You are here

Can building fund donations be used for other purposes?

Your Legal Questions Answered

Can building fund donations be used for other purposes?

Our church has finished a building campaign and some of the elders say that the gifts for the building fund can be spent on other purposes. They cite an IRS Revenue Ruling and the cy pres doctrine. Are they correct? Can I get my gift back and, if I do, will I have to declare taxable income?

The proper use of the funds is a matter of state law and is not controlled by an IRS Revenue Ruling. The elders may think they can use the funds for other purposes because the campaign literature recited a broader purpose, a technique many charities use to assure that they won’t be caught in this kind of trap. But if there was no broader purpose advertised, It would probably be a breach of fiduciary duty, and may be a criminal act, to use funds for a purpose other than that for which they were given.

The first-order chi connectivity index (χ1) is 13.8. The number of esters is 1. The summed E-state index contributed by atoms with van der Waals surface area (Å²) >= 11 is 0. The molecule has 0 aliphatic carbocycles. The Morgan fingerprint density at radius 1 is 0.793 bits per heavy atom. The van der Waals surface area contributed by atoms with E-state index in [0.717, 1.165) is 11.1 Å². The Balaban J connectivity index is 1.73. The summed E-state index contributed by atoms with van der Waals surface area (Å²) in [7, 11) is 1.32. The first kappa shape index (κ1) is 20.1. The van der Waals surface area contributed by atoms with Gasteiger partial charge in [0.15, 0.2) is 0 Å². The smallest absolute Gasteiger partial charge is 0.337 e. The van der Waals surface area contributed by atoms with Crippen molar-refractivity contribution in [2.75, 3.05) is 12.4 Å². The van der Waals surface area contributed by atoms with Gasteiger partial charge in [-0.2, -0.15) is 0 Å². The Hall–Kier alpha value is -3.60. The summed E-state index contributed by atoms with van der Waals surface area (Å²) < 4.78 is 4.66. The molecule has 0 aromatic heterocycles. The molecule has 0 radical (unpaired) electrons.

The cy pres doctrine allows a charity to use funds as nearly as possible for the purposes given if circumstances have so changed that it is impossible or impractical to use the funds as designated by the donor. Although a living donor may generally waive the restrictions on a gift, invoking the cy pres doctrine normally requires approval of a court, or at least the Attorney General, and is not a unilateral power of the Board. 
 
A charity will occasionally return funds that cannot be used as designated by the donor. If you do get your money back and you have claimed a charitable contribution deduction on a prior income tax return, you should include the returned funds as income in the year of their return.
Sunday, August 26, 2007

Sign-up for our free weekly Q&A

Comments

I just thought I would mention that the Donor Bill of Rights would prevent the use of funds for any purpose other than what the donor specified or agreed to.

The comment is correct, but the Donor's Bill of Rights, published by the Association of Fundraising Professionals, is an aspirational statement of ethics and does not have the force of law.

Add new comment

Sign-up for our weekly Q&A; get a free report on electioneering